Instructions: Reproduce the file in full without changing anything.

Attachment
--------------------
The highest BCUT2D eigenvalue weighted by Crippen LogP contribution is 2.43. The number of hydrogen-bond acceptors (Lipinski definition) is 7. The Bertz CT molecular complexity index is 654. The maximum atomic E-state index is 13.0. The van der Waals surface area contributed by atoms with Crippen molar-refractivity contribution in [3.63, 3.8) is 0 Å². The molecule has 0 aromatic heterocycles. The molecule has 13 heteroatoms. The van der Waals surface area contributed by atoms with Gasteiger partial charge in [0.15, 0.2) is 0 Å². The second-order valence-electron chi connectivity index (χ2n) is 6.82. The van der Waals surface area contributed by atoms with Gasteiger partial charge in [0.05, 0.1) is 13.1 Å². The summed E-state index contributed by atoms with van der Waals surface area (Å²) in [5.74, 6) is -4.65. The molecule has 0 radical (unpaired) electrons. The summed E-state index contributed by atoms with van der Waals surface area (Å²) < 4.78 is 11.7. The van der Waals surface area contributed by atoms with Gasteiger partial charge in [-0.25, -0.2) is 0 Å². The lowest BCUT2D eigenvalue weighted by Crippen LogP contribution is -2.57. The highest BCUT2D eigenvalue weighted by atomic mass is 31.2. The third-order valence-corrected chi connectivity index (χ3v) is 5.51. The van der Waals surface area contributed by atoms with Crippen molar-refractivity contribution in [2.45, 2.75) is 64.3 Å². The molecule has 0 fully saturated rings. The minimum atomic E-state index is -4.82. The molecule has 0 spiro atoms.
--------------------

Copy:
The highest BCUT2D eigenvalue weighted by Crippen LogP contribution is 2.43. The number of hydrogen-bond acceptors (Lipinski definition) is 7. The Bertz CT molecular complexity index is 654. The maximum atomic E-state index is 13.0. The van der Waals surface area contributed by atoms with Crippen molar-refractivity contribution in [3.63, 3.8) is 0 Å². The molecule has 0 aromatic heterocycles. The molecule has 13 heteroatoms. The van der Waals surface area contributed by atoms with Gasteiger partial charge in [0.15, 0.2) is 0 Å². The second-order valence-electron chi connectivity index (χ2n) is 6.82. The van der Waals surface area contributed by atoms with Gasteiger partial charge in [0.05, 0.1) is 13.1 Å². The summed E-state index contributed by atoms with van der Waals surface area (Å²) in [5.74, 6) is -4.65. The molecule has 0 radical (unpaired) electrons. The summed E-state index contributed by atoms with van der Waals surface area (Å²) < 4.78 is 11.7. The van der Waals surface area contributed by atoms with Gasteiger partial charge in [-0.25, -0.2) is 0 Å². The lowest BCUT2D eigenvalue weighted by Crippen LogP contribution is -2.57. The highest BCUT2D eigenvalue weighted by atomic mass is 31.2. The third-order valence-corrected chi connectivity index (χ3v) is 5.51. The van der Waals surface area contributed by atoms with Crippen molar-refractivity contribution in [2.45, 2.75) is 64.3 Å². The molecule has 0 fully saturated rings. The minimum atomic E-state index is -4.82. The molecule has 0 spiro atoms.